Hello, I have been paleo for only about two and a half weeks. Already have felt some benefits, including more energy and my seasonal allergies have almost dissappeared! However, I got headaches the first day or two, they went away, then about a week into it, I started having headaches again. The last week or so I've had a constant, annoying headache. I can still function, but it is not pleasant and I've had to pop more advil than I'm comfortable with. I read the thread about "meat headaches" and a couple people said that could be from ketosis, so up the carbs, so I did but that didn't help. I really, really want to stay paleo, but I know that I'll give up if these headaches don't subside soon. I expected them the first few days when I was going through the grain withdrawal, but I didn't expect them to come back a week later. Has anyone had headaches this long while transitioning? I've been almost 100% true paleo, very small amount of cheating (a licorice stick one day, a small amount of chocolate another.) Any idea how long they will last? I have suffered from headaches now and then before, but never daily like this! Thanks! Julia
asked byJulia_Becker (160)
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on July 17, 2010
at 04:26 PM
Headaches are difficult to diagnose, even for neurologists. Think of this more as me "thinking out loud" than an as "answer." Maybe it will it will send you down a path you haven't explored yet.
Serotonin seems to have a central role in headache pain (nociception). Migraines are linked to too little serotonin activity resulting in vasodilation and tension headaches are linked to too much serotonin activity resulting in vasoconstriction. (See this paper) Abnormalities in magnesium or calcium availability also tend to adversely affect blood vessels in the brain ability to contract and dilate appropriately.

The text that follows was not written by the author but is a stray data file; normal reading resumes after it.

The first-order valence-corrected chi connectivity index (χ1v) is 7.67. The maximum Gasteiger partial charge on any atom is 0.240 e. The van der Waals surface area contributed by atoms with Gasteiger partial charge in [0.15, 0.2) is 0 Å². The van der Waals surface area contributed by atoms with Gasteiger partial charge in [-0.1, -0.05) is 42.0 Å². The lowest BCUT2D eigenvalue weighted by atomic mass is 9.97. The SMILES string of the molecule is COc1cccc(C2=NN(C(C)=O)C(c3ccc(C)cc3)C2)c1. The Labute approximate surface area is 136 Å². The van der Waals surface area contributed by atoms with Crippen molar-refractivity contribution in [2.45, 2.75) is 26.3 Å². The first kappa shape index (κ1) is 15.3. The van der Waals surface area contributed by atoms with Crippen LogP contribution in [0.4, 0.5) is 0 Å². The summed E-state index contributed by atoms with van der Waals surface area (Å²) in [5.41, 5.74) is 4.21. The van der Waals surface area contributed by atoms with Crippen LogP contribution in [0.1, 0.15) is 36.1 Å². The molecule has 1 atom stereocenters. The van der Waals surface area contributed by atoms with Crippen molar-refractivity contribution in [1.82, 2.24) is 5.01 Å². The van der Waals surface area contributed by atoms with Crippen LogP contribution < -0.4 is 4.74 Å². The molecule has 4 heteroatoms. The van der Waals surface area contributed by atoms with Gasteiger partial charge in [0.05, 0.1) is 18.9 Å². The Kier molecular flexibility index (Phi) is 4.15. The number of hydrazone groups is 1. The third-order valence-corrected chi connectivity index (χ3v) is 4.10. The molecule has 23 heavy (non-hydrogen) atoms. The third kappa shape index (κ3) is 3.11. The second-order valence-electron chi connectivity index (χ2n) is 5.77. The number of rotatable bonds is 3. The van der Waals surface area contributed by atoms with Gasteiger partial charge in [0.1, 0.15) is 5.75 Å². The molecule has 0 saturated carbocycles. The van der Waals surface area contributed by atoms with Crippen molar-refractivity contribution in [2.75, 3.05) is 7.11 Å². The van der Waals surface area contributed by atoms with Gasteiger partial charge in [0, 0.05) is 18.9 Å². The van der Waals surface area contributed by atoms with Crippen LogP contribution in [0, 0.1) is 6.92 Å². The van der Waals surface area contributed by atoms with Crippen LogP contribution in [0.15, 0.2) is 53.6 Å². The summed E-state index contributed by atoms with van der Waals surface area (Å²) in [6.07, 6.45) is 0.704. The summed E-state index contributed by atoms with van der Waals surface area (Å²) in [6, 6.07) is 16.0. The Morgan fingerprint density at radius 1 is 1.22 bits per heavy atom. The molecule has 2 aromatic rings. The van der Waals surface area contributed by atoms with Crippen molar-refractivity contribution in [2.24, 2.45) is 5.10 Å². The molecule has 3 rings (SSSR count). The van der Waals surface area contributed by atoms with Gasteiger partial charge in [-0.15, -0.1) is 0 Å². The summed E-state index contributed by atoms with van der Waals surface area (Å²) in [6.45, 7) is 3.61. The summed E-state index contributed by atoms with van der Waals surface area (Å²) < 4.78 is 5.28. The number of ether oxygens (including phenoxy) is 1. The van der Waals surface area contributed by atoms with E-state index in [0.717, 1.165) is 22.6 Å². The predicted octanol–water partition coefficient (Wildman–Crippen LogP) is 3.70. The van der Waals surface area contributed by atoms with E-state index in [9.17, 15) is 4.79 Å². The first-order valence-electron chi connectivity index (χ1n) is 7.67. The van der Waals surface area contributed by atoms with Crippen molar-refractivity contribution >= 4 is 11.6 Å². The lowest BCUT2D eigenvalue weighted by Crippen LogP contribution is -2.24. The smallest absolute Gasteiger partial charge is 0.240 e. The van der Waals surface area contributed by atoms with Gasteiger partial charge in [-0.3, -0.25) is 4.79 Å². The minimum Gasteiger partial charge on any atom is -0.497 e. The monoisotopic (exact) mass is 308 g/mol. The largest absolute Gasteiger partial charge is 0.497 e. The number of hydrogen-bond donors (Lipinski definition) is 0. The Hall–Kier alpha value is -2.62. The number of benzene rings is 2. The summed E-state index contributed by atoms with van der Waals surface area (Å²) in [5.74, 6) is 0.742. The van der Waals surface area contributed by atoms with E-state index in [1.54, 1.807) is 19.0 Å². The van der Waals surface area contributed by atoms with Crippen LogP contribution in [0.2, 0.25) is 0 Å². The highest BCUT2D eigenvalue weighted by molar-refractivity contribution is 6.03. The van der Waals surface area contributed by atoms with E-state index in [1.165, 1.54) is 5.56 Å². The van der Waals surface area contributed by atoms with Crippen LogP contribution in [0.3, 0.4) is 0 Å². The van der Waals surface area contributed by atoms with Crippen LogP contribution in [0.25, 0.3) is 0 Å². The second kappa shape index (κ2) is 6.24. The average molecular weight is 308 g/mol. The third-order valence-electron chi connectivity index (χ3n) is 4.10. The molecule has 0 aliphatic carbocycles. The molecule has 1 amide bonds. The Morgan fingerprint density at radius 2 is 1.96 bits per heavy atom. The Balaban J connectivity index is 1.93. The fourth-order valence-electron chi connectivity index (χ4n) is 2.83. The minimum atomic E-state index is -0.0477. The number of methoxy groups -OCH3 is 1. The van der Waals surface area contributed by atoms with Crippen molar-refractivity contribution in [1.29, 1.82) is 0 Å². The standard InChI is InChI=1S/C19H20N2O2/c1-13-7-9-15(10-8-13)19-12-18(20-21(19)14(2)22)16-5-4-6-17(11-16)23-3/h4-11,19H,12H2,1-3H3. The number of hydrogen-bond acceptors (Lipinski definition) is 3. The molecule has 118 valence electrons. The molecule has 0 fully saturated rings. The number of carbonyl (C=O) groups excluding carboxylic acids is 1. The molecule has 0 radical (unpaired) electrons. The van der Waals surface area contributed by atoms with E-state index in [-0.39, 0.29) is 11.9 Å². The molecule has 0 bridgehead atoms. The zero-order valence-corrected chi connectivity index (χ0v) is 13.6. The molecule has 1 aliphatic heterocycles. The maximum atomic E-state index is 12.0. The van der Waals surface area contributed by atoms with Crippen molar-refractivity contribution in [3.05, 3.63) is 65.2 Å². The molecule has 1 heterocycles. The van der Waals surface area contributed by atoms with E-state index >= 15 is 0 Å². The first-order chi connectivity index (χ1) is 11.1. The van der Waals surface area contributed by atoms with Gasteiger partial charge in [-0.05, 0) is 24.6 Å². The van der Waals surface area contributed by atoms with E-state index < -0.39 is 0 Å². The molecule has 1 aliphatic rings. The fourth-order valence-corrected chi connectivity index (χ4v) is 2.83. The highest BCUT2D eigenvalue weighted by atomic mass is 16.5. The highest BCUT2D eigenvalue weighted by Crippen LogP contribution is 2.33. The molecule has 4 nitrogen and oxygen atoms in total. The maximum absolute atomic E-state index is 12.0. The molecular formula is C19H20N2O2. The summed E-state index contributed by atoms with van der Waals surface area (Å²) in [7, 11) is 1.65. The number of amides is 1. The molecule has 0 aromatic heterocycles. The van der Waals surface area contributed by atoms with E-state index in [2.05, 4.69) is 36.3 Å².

Going on any variant of low-carb dieting causes serotonin activity to drop off because of how the how the blood-brain barrier works and the decreased availability of the amino acid tryptophan. When blood sugar goes up, insulin is released which causes most other amino-acids to be taken up from the blood stream by muscle tissue, but not tryptophan (reference). The resulting high ratio of tryptophan in the blood stream allows it to cross the blood-brain barrier preferentially which makes it more available to be converted to serotonin (and later to melatonin). Hence, less carbs in the diet leads to less insulin which leads to less serotonin. This could cause vasocongestive type headaches.
The lowered insulin levels of low-carb/paleo/primal eating also result in lower sodium retention by the kidney and hence have a diuretic effect (ref). The resulting diuresis may lead to depletion of sodium, magnesium, calcium. As I mentioned earlier, this cation depletion can result in abnormal vascular dilation/contraction in the brain leading to headache.
Another aspect to consider is the removal of grain-based opiate-like peptides (OLP) from the diet by going paleo. These OLPs have similar actions to opiate narcotics and removing them from your diet can cause some withdrawal symptoms like increased pain (nociception), increased bowel motility (cramping or diarrhea, increased irritable bowel symptoms), irritability or emotional lability. Any of these sound familiar? If so, this may be a clue.
You didn't mention any other problems or changes you have experienced from going paleo. You say that there are "lots" of carbs in your diet which may be true but if "lots" is still significantly less than what you previously consumed then you still may be experiencing serotonin-depletion type headaches. Similarly, you stated you eating greens and nuts but if your early diuresis was significant and you haven't increased your intake of sea or Himalayan salt to replace the sodium you are no longer retaining then you may be experiencing some mild hypovolemia (low blood volume) which can cause headaches but I would expect dizziness, especially upon standing, to be the first symptom if that were the case.